Turkish morale no doubt suffered, but Mustapha, as he walked through the ruins of St. Elmo, ordered what we would now consider psychological terrorism. He had the bodies of the Knights decapitated, “then nailed (the bodies) to improvised wooded crosses in mockery of the crucifixion” 8 and that night set them adrift in the Grand Harbor, where the next morning they washed up on the foot of Fort St. Angelo. The Grand Master understood Mustapha’s message, this was a war in which no quarter was to be granted.
In response to Mustapha, Grand Master La Valette, in an apparent eye for an eye reaction, ordered all of the Turkish prisoners in the dungeons of St. Angelo executed and decapitated. Their heads he had “placed in the two large cannons on the top of the high cavalier” 9 of the fort and fired them into the Turkish lines across the harbor.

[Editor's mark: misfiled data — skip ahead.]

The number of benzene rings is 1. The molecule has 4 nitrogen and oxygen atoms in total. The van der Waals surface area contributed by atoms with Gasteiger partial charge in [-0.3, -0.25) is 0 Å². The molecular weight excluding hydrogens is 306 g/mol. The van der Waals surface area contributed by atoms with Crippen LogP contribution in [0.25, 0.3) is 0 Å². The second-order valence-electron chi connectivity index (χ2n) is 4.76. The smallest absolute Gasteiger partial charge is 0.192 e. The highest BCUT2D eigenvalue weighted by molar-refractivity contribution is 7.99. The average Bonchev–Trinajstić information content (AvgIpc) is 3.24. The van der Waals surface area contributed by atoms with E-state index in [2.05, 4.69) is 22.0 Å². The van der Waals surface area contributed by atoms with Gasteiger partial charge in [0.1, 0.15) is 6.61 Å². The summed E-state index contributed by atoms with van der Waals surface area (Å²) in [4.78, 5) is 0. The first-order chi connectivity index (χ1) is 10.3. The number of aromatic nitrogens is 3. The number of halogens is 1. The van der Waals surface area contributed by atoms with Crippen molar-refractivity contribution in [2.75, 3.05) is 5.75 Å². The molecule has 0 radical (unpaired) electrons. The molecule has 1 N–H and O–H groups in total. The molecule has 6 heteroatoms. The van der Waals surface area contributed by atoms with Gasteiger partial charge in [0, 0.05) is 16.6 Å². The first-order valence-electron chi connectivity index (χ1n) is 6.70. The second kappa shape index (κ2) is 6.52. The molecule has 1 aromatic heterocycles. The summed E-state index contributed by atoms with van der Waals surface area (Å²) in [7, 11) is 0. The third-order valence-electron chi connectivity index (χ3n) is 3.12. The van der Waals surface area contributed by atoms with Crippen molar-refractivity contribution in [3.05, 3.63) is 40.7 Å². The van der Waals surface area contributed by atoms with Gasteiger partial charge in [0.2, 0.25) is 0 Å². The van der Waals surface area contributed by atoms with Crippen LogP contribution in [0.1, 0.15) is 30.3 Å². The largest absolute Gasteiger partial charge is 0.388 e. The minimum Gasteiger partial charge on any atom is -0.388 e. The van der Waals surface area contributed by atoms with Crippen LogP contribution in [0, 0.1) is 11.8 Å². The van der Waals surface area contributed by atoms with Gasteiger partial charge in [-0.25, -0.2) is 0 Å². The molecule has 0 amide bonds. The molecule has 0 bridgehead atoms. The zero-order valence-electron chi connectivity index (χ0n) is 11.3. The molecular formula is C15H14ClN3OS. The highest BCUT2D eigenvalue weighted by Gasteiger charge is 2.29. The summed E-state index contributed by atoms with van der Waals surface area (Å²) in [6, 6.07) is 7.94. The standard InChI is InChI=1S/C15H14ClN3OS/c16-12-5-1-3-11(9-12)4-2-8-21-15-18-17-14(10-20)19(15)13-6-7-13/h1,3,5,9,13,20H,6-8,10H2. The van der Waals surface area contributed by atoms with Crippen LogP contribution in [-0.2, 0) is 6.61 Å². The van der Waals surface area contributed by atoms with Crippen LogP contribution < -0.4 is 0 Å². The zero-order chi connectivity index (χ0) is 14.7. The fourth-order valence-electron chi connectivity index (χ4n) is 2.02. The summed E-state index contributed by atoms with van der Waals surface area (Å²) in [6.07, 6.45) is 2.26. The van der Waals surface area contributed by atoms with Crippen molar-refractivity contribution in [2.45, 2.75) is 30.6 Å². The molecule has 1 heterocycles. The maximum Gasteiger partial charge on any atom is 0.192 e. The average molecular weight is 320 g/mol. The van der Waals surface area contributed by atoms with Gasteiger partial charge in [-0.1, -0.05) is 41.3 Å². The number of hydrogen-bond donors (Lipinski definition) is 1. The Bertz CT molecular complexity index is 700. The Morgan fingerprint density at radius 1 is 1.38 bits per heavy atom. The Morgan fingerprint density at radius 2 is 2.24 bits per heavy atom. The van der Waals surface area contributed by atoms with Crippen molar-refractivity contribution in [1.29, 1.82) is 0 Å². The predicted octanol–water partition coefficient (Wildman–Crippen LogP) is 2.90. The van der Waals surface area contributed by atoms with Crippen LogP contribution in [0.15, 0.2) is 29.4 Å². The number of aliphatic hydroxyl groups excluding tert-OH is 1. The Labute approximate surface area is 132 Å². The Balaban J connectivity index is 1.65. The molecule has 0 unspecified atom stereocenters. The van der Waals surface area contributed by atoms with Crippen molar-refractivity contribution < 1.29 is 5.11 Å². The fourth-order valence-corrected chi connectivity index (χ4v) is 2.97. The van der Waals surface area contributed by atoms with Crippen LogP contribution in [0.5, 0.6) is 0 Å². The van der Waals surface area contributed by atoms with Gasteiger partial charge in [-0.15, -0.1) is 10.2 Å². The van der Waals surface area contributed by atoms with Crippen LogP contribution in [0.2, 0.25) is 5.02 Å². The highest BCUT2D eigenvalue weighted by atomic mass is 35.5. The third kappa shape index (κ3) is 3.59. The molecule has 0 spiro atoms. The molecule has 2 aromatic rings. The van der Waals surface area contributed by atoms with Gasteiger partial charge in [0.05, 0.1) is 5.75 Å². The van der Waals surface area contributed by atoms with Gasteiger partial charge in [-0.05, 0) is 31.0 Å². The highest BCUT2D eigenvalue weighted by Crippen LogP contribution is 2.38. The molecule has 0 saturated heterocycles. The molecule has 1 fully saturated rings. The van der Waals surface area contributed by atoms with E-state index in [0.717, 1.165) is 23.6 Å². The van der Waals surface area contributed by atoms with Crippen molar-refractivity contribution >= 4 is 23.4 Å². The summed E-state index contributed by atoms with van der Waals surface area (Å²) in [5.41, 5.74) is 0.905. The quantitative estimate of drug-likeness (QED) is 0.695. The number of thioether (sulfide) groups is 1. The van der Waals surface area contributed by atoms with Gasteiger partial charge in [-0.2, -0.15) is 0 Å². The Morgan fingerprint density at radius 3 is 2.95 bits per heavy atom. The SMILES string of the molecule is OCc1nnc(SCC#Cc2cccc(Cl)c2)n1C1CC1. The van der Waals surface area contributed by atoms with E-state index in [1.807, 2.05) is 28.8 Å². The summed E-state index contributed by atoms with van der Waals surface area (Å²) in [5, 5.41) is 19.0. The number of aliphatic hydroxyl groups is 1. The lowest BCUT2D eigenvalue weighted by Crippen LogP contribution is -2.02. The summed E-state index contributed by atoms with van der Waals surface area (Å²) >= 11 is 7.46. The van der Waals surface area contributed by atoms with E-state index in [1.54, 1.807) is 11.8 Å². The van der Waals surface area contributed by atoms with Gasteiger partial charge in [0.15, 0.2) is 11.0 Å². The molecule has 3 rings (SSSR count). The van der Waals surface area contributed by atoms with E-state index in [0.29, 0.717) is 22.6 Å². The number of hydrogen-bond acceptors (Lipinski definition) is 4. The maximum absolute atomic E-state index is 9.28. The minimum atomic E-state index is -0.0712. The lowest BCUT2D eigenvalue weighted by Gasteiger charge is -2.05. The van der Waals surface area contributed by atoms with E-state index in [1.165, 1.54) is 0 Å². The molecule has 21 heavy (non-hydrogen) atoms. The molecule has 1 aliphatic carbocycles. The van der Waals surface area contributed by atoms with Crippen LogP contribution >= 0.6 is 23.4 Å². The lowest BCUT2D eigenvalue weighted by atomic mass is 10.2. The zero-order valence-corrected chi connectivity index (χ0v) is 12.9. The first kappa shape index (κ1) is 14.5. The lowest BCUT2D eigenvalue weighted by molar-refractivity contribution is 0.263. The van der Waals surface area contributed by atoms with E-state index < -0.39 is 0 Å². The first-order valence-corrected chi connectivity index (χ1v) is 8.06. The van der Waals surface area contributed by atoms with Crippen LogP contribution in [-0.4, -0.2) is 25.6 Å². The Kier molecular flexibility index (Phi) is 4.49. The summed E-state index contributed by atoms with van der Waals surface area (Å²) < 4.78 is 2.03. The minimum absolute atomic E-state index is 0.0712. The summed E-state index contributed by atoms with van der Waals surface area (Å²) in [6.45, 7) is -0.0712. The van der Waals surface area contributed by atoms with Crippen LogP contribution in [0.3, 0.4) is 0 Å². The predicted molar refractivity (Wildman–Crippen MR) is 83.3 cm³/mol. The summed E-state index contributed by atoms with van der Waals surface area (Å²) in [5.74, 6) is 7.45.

The very day that St. Elmo fell, 1000 reinforcements under Chevalier de Robles, a Knight Hospitaller, was approaching from the north. On the night of June 29th, with the help of Maltese guides, they slipped around the Turkish lines, incredibly with no losses, into Birgu. The first time the Turks knew that reinforcements had arrived, was that morning, when the shouts of celebration and bell ringing was heard.
Mustapha Pasha responded by repositioning cannon batteries and began a cross fire. He developed a strategy to attack Senglea, it being the perceived weaker of the remaining fortifications.